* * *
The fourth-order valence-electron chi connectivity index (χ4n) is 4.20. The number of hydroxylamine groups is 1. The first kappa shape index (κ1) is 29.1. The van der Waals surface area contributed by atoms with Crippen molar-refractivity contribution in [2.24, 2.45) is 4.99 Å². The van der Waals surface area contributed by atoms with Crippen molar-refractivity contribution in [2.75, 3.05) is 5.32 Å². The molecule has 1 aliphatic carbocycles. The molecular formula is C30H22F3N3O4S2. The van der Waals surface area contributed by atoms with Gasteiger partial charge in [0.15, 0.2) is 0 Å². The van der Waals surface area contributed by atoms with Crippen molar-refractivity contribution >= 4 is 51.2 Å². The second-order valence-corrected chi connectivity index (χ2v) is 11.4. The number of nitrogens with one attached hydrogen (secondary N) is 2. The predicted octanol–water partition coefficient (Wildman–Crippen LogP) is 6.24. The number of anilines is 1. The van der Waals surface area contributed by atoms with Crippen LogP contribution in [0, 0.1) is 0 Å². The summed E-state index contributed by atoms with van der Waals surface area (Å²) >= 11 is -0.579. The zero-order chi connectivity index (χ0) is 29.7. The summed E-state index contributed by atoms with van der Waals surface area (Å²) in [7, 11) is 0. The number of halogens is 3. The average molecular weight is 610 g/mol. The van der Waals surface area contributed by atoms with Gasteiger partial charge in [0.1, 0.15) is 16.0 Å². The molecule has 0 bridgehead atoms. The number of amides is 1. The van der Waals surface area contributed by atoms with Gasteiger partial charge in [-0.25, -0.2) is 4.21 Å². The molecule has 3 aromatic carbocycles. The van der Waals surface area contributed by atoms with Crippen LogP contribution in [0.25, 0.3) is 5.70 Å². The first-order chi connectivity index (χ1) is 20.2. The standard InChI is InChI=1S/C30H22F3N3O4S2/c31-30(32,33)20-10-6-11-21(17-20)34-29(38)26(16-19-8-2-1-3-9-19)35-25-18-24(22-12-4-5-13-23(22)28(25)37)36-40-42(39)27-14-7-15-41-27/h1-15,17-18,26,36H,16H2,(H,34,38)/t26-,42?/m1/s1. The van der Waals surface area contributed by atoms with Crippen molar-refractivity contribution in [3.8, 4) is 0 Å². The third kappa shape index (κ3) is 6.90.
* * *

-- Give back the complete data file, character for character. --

The fourth-order valence-electron chi connectivity index (χ4n) is 4.20. The number of hydroxylamine groups is 1. The first kappa shape index (κ1) is 29.1. The van der Waals surface area contributed by atoms with Crippen molar-refractivity contribution in [2.24, 2.45) is 4.99 Å². The van der Waals surface area contributed by atoms with Crippen molar-refractivity contribution in [2.75, 3.05) is 5.32 Å². The molecule has 1 aliphatic carbocycles. The molecular formula is C30H22F3N3O4S2. The van der Waals surface area contributed by atoms with Gasteiger partial charge in [0.15, 0.2) is 0 Å². The van der Waals surface area contributed by atoms with Crippen molar-refractivity contribution >= 4 is 51.2 Å². The second-order valence-corrected chi connectivity index (χ2v) is 11.4. The number of nitrogens with one attached hydrogen (secondary N) is 2. The predicted octanol–water partition coefficient (Wildman–Crippen LogP) is 6.24. The number of anilines is 1. The van der Waals surface area contributed by atoms with Crippen LogP contribution in [0, 0.1) is 0 Å². The summed E-state index contributed by atoms with van der Waals surface area (Å²) >= 11 is -0.579. The zero-order chi connectivity index (χ0) is 29.7. The summed E-state index contributed by atoms with van der Waals surface area (Å²) in [7, 11) is 0. The number of halogens is 3. The average molecular weight is 610 g/mol. The van der Waals surface area contributed by atoms with Gasteiger partial charge in [0.1, 0.15) is 16.0 Å². The molecule has 0 bridgehead atoms. The number of amides is 1. The van der Waals surface area contributed by atoms with Gasteiger partial charge in [-0.25, -0.2) is 4.21 Å². The molecule has 3 aromatic carbocycles. The van der Waals surface area contributed by atoms with Crippen LogP contribution in [0.25, 0.3) is 5.70 Å². The first-order chi connectivity index (χ1) is 20.2. The standard InChI is InChI=1S/C30H22F3N3O4S2/c31-30(32,33)20-10-6-11-21(17-20)34-29(38)26(16-19-8-2-1-3-9-19)35-25-18-24(22-12-4-5-13-23(22)28(25)37)36-40-42(39)27-14-7-15-41-27/h1-15,17-18,26,36H,16H2,(H,34,38)/t26-,42?/m1/s1. The van der Waals surface area contributed by atoms with Crippen molar-refractivity contribution in [3.8, 4) is 0 Å². The third kappa shape index (κ3) is 6.90.